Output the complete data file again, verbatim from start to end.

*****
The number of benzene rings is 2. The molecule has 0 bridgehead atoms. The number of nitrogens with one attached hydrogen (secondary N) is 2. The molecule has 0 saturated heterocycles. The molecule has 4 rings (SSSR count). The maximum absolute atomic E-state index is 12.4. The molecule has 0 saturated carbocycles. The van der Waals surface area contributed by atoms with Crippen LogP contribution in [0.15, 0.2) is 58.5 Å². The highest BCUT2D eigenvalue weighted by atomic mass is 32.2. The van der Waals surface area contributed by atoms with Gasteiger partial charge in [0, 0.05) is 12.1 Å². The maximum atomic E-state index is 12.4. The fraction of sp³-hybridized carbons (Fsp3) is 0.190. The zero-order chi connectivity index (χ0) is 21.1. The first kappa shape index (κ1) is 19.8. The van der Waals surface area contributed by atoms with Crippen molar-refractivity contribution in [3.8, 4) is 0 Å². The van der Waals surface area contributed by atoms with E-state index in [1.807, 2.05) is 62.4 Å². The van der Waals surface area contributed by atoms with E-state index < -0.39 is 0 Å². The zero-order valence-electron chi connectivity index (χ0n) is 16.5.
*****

The number of benzene rings is 2. The molecule has 0 bridgehead atoms. The number of nitrogens with one attached hydrogen (secondary N) is 2. The molecule has 0 saturated heterocycles. The molecule has 4 rings (SSSR count). The maximum absolute atomic E-state index is 12.4. The molecule has 0 saturated carbocycles. The van der Waals surface area contributed by atoms with Crippen LogP contribution in [0.15, 0.2) is 58.5 Å². The highest BCUT2D eigenvalue weighted by atomic mass is 32.2. The van der Waals surface area contributed by atoms with Gasteiger partial charge in [0, 0.05) is 12.1 Å². The maximum atomic E-state index is 12.4. The fraction of sp³-hybridized carbons (Fsp3) is 0.190. The zero-order chi connectivity index (χ0) is 21.1. The first kappa shape index (κ1) is 19.8. The van der Waals surface area contributed by atoms with Crippen molar-refractivity contribution in [3.8, 4) is 0 Å². The van der Waals surface area contributed by atoms with E-state index in [1.807, 2.05) is 62.4 Å². The van der Waals surface area contributed by atoms with E-state index < -0.39 is 0 Å². The zero-order valence-electron chi connectivity index (χ0n) is 16.5.